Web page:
Annual results: Standard Bank resumes dividends despite earnings decline
Standard Bank has reinstated its dividend despite a sharp fall in full-year profit as Covid-19 placed strain on its customers, resulting in significantly higher credit impairments.
Standard Bank’s focus on increasing its presence across Africa outside its home market is showing positive results as South African consumers continue to come under severe pressure due to Covid-19.
A big decline in full-year profit was expected for 2020 following a number of trading statements by the banking group. However, its operations in Africa outside South Africa provided a bit of a cushion, growing headline earnings to the extent that they contributed 58% of total banking headline earnings for the year, up from less than 33% in 2019.
Standard Bank of South Africa, which incorporates its local banking business, reported a 72% decline in headline earnings, while Africa Regions grew headline earnings by 9% – or 4% if you strip out foreign currency movements. Angola, Ghana, Kenya, Mozambique, Nigeria and Uganda remain the top six contributors.
“Regional diversification has counted in Standard Bank’s favour within these results as the Rest of Africa business managed to grow earnings year on year,” said Meyrick Barker, investment analyst at Kagiso Asset Management.
“Most of their earnings across the rest of the continent are generated by the Corporate and Investment Banking franchise, while the retail business remains a relatively small profit contributor.”
Despite the decline in earnings, the bank is paying a final dividend after withholding an interim payout in line with the SA Reserve Bank’s guidance at the time. With that guidance now relaxed, it has declared a 240c dividend for the year, down 76% from 2019.
Although the dividend equates to a payout ratio of just 24% for the year, finance director Arno Daehnke said this was expected to increase over the medium term, subject to earnings and capital levels.
“Banks are highly leveraged entities, so in an environment where there remains a lot of uncertainty as to the ultimate credit losses that they’ll suffer, it’s prudent to limit dividend payouts,” Barker said.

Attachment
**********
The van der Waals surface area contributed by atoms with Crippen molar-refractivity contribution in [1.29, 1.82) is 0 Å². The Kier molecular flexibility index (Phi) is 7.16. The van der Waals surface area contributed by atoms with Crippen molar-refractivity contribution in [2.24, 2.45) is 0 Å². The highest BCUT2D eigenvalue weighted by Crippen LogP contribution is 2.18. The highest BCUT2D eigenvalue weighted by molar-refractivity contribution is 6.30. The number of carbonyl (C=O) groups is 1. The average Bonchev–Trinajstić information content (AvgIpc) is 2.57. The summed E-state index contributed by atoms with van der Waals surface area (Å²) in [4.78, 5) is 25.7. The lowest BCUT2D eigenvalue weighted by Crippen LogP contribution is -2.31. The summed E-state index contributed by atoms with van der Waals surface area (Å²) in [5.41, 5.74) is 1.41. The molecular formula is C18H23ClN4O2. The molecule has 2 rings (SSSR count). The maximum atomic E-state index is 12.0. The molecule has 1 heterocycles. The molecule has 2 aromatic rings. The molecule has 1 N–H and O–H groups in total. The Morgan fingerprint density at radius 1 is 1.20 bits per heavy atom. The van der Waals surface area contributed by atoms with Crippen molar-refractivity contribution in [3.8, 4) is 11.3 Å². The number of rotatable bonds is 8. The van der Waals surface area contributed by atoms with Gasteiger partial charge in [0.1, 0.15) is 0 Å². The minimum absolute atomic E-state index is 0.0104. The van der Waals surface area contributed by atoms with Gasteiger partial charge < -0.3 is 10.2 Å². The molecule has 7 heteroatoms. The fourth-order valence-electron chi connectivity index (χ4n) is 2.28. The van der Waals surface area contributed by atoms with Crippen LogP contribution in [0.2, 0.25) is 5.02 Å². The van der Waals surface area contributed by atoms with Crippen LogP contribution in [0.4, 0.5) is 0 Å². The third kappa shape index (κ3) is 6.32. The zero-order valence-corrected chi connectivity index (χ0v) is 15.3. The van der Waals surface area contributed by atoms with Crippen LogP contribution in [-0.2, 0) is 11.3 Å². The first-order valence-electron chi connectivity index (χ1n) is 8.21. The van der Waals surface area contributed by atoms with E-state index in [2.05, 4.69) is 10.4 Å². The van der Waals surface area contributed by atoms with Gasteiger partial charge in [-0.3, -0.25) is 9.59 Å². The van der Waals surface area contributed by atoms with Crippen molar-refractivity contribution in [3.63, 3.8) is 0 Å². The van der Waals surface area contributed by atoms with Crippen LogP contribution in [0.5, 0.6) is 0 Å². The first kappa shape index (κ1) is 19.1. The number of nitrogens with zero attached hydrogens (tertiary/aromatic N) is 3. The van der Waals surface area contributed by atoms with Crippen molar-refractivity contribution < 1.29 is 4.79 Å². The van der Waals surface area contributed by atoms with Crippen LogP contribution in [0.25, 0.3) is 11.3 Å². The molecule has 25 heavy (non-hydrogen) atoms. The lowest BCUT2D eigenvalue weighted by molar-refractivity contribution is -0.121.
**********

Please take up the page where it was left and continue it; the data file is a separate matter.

“In addition, Standard Bank has been talking about wanting to further increase their presence across the rest of the continent. To the extent that they see opportunities to deploy capital that will generate good returns, it makes sense to rather restrict dividend payouts, and instead reinvest their profits back into the business.”
Total income for the year declined by just 2% to R109-billion, but credit impairment charges jumped by 159% to R20.6-billion. While it expected impairments to improve in its 2021 financial year, it expected its credit loss ratio to remain above its historic through-the-cycle range of between 70 and 100 basis points. Net profit sank by 51% to R12.4-billion and group headline earnings fell by 43% to R15.9 billion, resulting in headline earnings per share of R10.03.
“Widespread interest rate cuts and lower activity levels due to lockdowns impacted revenues,” Daehnke said. “Credit impairment charges were 2.6 times those reported in the prior period, reflective of the strain experienced by our clients.”
The bank doesn’t expect other key metrics including headline earnings and its return on equity (ROE) – a measure of financial performance that divides net income by shareholder equity – to bounce back, saying the path is unlikely to be linear. Last year, its ROE declined to 8.9% from 16.8%.
Despite consumers remaining under pressure, the bank took advantage of last year’s cumulative 300 basis point reduction in interest rates to grow loans and advances to consumers, increasing mortgage disbursements by 6% and vehicle and asset finance loans by 4%.
“Without a doubt there is risk in trying to capture market share in a credit-stressed environment – particularly to the extent a bank is lending to an individual with which they’ve had no historical relationship,” Barker said.
“In the previous downward mortgage cycle, Standard Bank did, however, do relatively well, accurately pricing for risk. Time will tell whether those banks that have been more aggressive with credit origination over the past 12 months have made the right strategic decision, or have instead captured a disproportionate share of bad quality credit.” DM/BM
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